Wearing Compression Socks During Long Flights

Staying seated during long-haul flights lasting four or more hours can slow down the flow of blood in the legs.

A slow-down in circulation can increase the risk of pulmonary embolism or deep vein thrombosis. Deep vein thrombosis (DVT) occurs when blood clots form in the deep veins in the legs.  Pulmonary embolism (PE) occurs when there is a blockage in the pulmonary arteries in the lungs.  This is most likely caused by a blood clot that traveled from the deep veins in the legs to the lungs.

DVT  and PE can lead to serious and potentially fatal complications.  However, there are several things you can do to reduce the risk of developing these problems while flying, one of which is wearing compression socks.

Compression socks work by squeezing or placing pressure on the veins in the legs and feet. This helps with improving circulation and preventing blood from pooling in the veins.

Additional health benefits gained by wearing compression socks are:

  • They can help ease swelling in the feet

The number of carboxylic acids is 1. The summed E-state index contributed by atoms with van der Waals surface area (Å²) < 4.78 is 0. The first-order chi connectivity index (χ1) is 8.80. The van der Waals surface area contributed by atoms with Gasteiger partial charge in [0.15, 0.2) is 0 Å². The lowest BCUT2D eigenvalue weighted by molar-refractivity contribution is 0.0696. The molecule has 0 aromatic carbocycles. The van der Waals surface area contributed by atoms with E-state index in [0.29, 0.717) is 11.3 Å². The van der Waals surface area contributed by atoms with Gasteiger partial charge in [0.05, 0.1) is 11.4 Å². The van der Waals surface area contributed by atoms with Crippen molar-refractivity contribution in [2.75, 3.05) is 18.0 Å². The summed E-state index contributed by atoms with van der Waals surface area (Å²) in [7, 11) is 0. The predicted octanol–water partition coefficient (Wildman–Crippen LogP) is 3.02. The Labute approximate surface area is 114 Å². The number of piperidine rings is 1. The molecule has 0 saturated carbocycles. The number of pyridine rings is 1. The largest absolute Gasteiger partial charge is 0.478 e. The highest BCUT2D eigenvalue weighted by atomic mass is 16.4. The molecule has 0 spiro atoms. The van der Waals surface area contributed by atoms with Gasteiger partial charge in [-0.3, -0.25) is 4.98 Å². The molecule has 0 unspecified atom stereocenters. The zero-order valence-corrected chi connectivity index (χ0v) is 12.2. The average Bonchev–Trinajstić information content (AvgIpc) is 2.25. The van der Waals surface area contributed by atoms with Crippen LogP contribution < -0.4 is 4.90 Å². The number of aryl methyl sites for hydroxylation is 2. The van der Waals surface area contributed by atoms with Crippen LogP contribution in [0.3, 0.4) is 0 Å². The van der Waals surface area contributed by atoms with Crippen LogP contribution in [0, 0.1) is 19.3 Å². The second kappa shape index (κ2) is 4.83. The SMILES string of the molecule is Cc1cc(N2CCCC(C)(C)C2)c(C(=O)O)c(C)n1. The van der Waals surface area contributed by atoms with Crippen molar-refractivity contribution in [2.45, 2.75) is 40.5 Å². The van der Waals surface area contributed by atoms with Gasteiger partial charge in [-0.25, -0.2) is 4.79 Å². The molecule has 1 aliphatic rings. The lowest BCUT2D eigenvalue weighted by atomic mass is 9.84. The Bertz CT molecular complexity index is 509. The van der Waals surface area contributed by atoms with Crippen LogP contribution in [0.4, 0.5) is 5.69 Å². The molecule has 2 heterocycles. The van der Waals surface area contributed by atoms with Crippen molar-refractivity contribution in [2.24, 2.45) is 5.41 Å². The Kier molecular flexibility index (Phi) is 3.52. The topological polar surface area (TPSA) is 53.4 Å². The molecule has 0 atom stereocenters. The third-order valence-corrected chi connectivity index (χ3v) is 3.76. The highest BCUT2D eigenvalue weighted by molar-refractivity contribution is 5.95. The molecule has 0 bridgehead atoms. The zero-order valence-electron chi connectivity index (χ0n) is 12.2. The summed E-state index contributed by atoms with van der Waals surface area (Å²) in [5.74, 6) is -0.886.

• They can provide some relief to tired and achy feet
  • They can help improve lymphatic drainage

When purchasing a pair of compression socks, there are a few things you should keep in mind:

  • They have different levels of pressure, measured in mmHg
  • You likely have the wrong size if they feel too tight or painful

If you are flying for an extended period, consider wearing compression socks. But first, speak with your healthcare provider to decide if they are right for you. Compression socks may do more harm than good if not worn properly or if they do not fit correctly.

All content of this newsletter is intended for general information purposes only and is not intended or implied to be a substitute for professional medical advice, diagnosis or treatment. Please consult a medical professional before adopting any of the suggestions on this page. You must never disregard professional medical advice or delay seeking medical treatment based upon any content of this newsletter. PROMPTLY CONSULT YOUR PHYSICIAN OR CALL 911 IF YOU BELIEVE YOU HAVE A MEDICAL EMERGENCY.